United States District Court, S.D. Indiana, Indianapolis Division
ENTRY ON MOTIONS FOR SUMMARY JUDGMENT
William T. Lawrence, Judge.
cause is before the Court on the parties' cross-motions
for summary judgment (Dkt. Nos. 16, 32). The motions are
fully briefed and the Court, being duly advised,
GRANTS the Plaintiffs' motion and
DENIES the Defendants' motion for the
reasons set forth below.
relevant facts in this case are undisputed, and the parties
agree that the resolution hinges on issues of law. A claiming
race is “a race in which any horse starting may be
claimed (purchased for a designated amount).” 71 Ind.
Admin. Code 1.5-1-21. In other words, each horse in a given
race can be claimed-or purchased-for an amount that is posted
before the race. The person who wants to claim the horse must
do so at least fifteen minutes before the race's post
time. Any prize money goes to the previous owner. Each horse
in a particular race posts for roughly the same price, which
dissuades owners from entering strong horses to compete
against a weaker field because they risk losing a horse for
less than it is worth. This leveling of the field helps to
ensure interesting, competitive races and fosters greater
excitement for the local horse racing market. Through
claiming races, owners have an effective way of buying and
selling horses, while racetracks enjoy a consistent stable of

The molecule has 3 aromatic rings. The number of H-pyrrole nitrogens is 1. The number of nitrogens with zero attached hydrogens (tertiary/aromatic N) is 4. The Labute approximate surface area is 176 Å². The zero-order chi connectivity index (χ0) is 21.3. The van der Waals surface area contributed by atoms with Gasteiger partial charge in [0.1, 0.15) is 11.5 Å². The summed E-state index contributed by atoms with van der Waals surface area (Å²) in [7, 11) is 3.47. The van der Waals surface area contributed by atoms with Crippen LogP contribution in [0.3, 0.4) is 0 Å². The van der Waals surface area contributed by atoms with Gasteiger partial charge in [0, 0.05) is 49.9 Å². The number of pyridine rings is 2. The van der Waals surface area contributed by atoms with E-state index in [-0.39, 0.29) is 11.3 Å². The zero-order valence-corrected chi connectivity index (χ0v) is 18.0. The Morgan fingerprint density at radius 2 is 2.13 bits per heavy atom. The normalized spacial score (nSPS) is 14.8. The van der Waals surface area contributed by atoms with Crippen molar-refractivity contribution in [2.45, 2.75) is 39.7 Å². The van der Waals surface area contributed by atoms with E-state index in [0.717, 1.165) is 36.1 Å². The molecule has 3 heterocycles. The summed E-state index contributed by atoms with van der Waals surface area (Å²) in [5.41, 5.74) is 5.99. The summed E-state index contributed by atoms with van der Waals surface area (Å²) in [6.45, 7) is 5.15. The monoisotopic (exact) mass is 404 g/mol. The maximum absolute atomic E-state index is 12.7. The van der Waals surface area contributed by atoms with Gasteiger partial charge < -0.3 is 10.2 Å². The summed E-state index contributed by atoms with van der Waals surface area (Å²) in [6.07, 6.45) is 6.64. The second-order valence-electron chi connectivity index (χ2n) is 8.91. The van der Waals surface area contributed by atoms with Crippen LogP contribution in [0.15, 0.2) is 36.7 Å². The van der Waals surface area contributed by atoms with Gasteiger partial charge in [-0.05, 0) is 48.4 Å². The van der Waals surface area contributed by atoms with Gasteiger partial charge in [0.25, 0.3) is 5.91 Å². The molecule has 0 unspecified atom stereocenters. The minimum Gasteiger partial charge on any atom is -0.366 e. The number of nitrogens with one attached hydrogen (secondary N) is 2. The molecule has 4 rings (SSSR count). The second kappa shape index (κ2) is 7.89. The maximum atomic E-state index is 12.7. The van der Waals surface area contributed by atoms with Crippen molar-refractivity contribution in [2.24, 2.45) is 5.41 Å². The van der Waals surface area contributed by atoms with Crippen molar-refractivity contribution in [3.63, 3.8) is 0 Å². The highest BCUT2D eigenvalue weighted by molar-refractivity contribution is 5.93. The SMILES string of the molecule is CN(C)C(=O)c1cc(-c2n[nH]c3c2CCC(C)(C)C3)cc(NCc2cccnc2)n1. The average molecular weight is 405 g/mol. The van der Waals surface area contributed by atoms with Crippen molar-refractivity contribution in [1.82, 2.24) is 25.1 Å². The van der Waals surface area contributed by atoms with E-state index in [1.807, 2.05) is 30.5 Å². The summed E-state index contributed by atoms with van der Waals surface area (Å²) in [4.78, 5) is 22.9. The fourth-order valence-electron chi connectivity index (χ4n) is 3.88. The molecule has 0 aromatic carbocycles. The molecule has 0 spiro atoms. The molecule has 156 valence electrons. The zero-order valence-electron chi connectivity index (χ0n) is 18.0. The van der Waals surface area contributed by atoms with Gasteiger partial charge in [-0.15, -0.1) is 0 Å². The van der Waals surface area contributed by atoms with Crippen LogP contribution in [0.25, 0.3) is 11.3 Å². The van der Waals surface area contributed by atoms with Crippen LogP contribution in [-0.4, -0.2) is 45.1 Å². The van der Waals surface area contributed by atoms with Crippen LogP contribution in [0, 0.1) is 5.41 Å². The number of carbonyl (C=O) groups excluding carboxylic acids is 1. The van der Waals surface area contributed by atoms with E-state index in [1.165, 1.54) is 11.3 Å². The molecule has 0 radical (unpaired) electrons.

horses to race. More races of better quality leads to higher
gambling revenues and a stronger industry.
claiming race typically consists of six to nine horses. In
2016, there were approximately 494 claiming races in Indiana,
and 144 of these races involved a claiming price of $20, 000
or higher. A licensed owner may claim any horse that races in
a claiming race, but a person cannot claim his own horse or
any horse in which the person has a financial or beneficial
interest as an owner or trainer.
like other states, has implemented rules to regulate claiming
races, including 71 Ind. Admin. Code 6.5-1-4. Section 4(h)
establishes what is colloquially known as “claiming
jail, ” which is a temporary limitation on where owners
may race newly claimed horses: “No horse claimed out of
a claiming race shall race outside of the state of Indiana
for a period of sixty (60) days without the permission of the
stewards and racing secretary, or until the conclusion of the
4(h) has been interpreted by the stewards and the Indiana
racing secretary as prohibiting the racing of a claimed horse
outside the state of Indiana for a period of sixty days or
until the conclusion of the race meet, whichever is less.
Additionally, Section 4(h) allows horses claimed in Indiana
to be raced outside of Indiana within sixty days if the
Indiana stewards and the racing secretary grant permission to
the owner who claimed the horse. Such permission has been
granted on occasion in the past, but only to allow claimed
horses to race in stakes races.
Jerry Jamgotchian owns more than fifty thoroughbred horses
throughout the country. On June 17, 2016, Jamgotchian claimed
the horse Majestic Angel for $25, 000 in a claiming race at
Indiana Grand in Shelbyville, Indiana. Jamgotchian then
entered Majestic Angel into a July 17, 2016, race at
Mountaineer Racetrack in Chester, West Virginia. Shortly
after that race, Indiana steward Tim Day became aware that
Jamgotchian had raced Majestic Angel in West Virginia. Day
informed the West Virginia stewards that Majestic Angel was